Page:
C-store operators hold a largely optimistic view on their cold vault prospects for 2015, particularly regarding alcohol. More than half of surveyed retailers expect average sales per store of beer and malt beverages to increase, while 61 percent expect per-store sales of packaged beverages to increase.

Retailers? estimations of the net change for each segment of the cold vault are more cautious than what the CSNews Industry Forecast Study projects, particularly regarding packaged beverages. Interestingly, while more retailers expect beer sales to increase than expect packaged beverage sales to increase, the estimated net change is higher for packaged beverages.

Positive expectations for malt beverages may be due to the category growing a higher-than-expected estimated 3.1 percent by volume per store in 2014, with 3.7 percent forecast for 2015. Dollar sales per store increased even more, growing by an estimated 3.8 percent with growth of 4 percent expected for 2015.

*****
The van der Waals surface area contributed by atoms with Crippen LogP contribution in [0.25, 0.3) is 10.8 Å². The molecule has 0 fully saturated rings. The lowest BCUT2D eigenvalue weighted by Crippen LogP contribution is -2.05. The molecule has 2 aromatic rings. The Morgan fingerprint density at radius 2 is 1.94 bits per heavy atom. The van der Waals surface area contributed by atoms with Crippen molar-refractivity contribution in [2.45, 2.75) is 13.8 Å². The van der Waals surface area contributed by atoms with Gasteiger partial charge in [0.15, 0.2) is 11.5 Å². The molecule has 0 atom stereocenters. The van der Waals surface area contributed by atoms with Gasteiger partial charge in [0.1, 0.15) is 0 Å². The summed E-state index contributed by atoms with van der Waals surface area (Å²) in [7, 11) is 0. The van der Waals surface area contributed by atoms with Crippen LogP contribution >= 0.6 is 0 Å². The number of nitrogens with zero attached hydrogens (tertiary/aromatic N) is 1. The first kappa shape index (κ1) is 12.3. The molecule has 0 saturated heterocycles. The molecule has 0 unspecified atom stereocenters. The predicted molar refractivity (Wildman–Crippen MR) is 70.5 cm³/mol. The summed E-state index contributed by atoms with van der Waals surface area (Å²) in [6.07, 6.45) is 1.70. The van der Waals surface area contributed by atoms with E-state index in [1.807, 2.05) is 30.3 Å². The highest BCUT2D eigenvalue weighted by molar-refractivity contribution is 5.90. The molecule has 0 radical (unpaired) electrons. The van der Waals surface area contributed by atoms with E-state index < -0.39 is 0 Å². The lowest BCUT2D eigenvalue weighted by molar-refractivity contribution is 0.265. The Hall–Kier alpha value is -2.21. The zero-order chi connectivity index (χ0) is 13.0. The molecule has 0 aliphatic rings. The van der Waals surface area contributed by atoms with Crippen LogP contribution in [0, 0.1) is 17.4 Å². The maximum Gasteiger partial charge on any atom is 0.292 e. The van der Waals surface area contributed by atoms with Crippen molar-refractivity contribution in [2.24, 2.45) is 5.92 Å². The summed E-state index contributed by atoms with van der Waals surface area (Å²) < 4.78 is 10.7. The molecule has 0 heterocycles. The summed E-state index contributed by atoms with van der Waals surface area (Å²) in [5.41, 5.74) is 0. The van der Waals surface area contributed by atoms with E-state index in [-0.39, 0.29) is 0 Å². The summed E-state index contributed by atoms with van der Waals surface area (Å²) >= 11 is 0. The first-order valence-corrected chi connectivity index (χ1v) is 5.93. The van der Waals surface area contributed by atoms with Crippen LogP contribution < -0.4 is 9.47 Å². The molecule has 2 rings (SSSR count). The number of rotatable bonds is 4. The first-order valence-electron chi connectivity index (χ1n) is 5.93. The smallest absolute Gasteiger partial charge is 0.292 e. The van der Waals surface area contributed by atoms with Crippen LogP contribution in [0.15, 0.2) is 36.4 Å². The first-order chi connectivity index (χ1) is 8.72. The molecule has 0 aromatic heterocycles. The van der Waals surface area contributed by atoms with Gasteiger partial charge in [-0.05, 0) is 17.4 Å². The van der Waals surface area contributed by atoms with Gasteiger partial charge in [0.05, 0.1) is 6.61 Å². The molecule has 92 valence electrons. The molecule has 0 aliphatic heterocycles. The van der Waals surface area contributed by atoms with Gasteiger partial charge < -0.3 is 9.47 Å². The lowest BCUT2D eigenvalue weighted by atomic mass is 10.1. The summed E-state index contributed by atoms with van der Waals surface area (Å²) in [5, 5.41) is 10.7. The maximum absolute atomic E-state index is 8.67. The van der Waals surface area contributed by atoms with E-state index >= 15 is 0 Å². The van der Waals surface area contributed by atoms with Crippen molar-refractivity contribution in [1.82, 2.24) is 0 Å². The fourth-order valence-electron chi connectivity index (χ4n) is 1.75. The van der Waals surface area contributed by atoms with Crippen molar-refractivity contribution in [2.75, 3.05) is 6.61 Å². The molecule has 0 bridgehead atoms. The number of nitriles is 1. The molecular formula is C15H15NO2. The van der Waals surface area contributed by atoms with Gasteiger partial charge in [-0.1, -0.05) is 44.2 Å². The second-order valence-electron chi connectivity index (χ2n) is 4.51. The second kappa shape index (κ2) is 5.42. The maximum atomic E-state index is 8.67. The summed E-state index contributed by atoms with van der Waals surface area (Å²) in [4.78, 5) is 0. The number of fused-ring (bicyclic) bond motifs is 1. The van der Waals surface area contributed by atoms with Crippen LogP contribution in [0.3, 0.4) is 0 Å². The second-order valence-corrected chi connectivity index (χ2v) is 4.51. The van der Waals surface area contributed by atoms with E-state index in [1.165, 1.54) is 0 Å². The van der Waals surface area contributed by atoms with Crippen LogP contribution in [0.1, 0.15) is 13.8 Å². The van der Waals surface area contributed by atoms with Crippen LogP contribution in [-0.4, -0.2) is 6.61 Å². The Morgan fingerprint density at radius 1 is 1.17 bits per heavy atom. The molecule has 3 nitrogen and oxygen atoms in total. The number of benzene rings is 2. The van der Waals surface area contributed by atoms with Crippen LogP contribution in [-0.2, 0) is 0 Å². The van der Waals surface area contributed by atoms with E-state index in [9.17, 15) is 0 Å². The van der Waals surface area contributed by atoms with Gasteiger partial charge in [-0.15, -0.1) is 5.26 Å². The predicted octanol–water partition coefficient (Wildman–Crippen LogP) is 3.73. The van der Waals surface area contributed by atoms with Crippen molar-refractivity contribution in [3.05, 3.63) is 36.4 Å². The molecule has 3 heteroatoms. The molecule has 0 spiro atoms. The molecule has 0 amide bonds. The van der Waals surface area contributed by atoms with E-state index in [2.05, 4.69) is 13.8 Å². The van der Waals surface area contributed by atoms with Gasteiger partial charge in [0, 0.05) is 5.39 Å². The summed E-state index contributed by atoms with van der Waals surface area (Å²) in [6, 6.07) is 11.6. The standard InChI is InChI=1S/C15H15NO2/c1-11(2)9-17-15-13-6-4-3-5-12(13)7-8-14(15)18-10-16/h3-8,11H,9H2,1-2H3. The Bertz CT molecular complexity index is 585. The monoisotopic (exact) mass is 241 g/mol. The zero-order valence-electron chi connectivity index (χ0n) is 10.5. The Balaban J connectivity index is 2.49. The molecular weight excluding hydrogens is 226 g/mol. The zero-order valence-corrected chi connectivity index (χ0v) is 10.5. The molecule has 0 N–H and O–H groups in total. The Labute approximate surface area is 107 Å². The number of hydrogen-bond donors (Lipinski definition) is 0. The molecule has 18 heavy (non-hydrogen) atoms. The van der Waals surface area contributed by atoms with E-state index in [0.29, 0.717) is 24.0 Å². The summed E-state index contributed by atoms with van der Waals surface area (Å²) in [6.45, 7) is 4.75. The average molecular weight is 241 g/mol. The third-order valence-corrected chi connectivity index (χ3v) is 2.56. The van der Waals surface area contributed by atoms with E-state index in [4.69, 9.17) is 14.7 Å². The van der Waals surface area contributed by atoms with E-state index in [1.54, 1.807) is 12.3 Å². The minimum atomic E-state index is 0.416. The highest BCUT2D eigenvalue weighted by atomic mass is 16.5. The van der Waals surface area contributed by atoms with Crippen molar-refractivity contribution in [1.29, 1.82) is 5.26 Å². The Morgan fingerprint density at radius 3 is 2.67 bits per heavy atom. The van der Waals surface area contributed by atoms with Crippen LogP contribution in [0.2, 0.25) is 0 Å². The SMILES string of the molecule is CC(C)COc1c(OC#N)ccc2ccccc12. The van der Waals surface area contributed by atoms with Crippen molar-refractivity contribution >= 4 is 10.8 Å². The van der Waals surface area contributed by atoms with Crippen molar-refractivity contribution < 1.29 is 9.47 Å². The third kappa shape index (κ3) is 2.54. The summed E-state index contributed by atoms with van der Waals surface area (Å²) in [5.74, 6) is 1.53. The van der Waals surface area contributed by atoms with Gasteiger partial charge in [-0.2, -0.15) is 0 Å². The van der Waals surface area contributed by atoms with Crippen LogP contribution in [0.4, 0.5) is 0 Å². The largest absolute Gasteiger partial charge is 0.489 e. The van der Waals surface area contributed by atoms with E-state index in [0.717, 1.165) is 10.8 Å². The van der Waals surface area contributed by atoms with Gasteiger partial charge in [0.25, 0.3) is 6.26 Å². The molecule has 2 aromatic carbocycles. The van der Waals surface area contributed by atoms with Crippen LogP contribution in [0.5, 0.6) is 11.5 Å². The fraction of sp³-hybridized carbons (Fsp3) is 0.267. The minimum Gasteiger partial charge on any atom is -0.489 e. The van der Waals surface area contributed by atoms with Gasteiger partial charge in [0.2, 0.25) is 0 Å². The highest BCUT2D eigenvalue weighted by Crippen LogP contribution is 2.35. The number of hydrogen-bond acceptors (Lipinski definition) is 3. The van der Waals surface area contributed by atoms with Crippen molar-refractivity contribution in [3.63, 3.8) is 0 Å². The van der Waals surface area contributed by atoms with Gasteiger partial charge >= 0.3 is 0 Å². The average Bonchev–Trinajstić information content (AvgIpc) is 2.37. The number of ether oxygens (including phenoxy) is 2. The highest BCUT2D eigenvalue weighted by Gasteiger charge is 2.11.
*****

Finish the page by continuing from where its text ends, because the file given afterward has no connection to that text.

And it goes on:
?Solid but unspectacular growth is likely,? commented one retailer.

Numerous c-store operators mentioned the continued importance of craft beer, whose rate of growth is slowing even as the segment sees strong expansion. Unit volume per store grew an estimated 25.4 percent in 2014 and is expected to increase 21.5 percent in 2015, while dollar sales per store grew 22.5 percent in 2014 and are expected to increase 17.1 percent this year.

While retailers predict positive results from craft beer and growler sales, some expressed concern about the decline in premium brews and low margins in the premium segment.